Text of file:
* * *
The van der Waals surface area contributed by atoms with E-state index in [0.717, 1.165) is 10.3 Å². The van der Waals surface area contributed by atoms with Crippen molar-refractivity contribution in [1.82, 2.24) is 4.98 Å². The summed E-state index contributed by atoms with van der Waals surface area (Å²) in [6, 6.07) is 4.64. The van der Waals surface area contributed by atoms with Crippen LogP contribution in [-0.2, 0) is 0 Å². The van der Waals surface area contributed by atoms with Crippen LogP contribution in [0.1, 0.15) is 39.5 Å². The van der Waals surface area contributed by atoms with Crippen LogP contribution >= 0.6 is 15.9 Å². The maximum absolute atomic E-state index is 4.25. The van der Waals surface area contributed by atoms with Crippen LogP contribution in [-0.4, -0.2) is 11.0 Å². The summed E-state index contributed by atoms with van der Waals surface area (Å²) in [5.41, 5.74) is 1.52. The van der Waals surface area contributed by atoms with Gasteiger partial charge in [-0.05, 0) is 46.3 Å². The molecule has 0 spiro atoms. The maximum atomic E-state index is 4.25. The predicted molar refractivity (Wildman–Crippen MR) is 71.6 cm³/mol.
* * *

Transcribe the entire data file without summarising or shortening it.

The van der Waals surface area contributed by atoms with E-state index in [0.717, 1.165) is 10.3 Å². The van der Waals surface area contributed by atoms with Crippen molar-refractivity contribution in [1.82, 2.24) is 4.98 Å². The summed E-state index contributed by atoms with van der Waals surface area (Å²) in [6, 6.07) is 4.64. The van der Waals surface area contributed by atoms with Crippen LogP contribution in [-0.2, 0) is 0 Å². The van der Waals surface area contributed by atoms with Crippen LogP contribution in [0.1, 0.15) is 39.5 Å². The van der Waals surface area contributed by atoms with Crippen LogP contribution >= 0.6 is 15.9 Å². The maximum absolute atomic E-state index is 4.25. The van der Waals surface area contributed by atoms with Crippen LogP contribution in [-0.4, -0.2) is 11.0 Å². The summed E-state index contributed by atoms with van der Waals surface area (Å²) in [5.41, 5.74) is 1.52. The van der Waals surface area contributed by atoms with Gasteiger partial charge in [-0.05, 0) is 46.3 Å². The molecule has 0 spiro atoms. The maximum atomic E-state index is 4.25. The predicted molar refractivity (Wildman–Crippen MR) is 71.6 cm³/mol.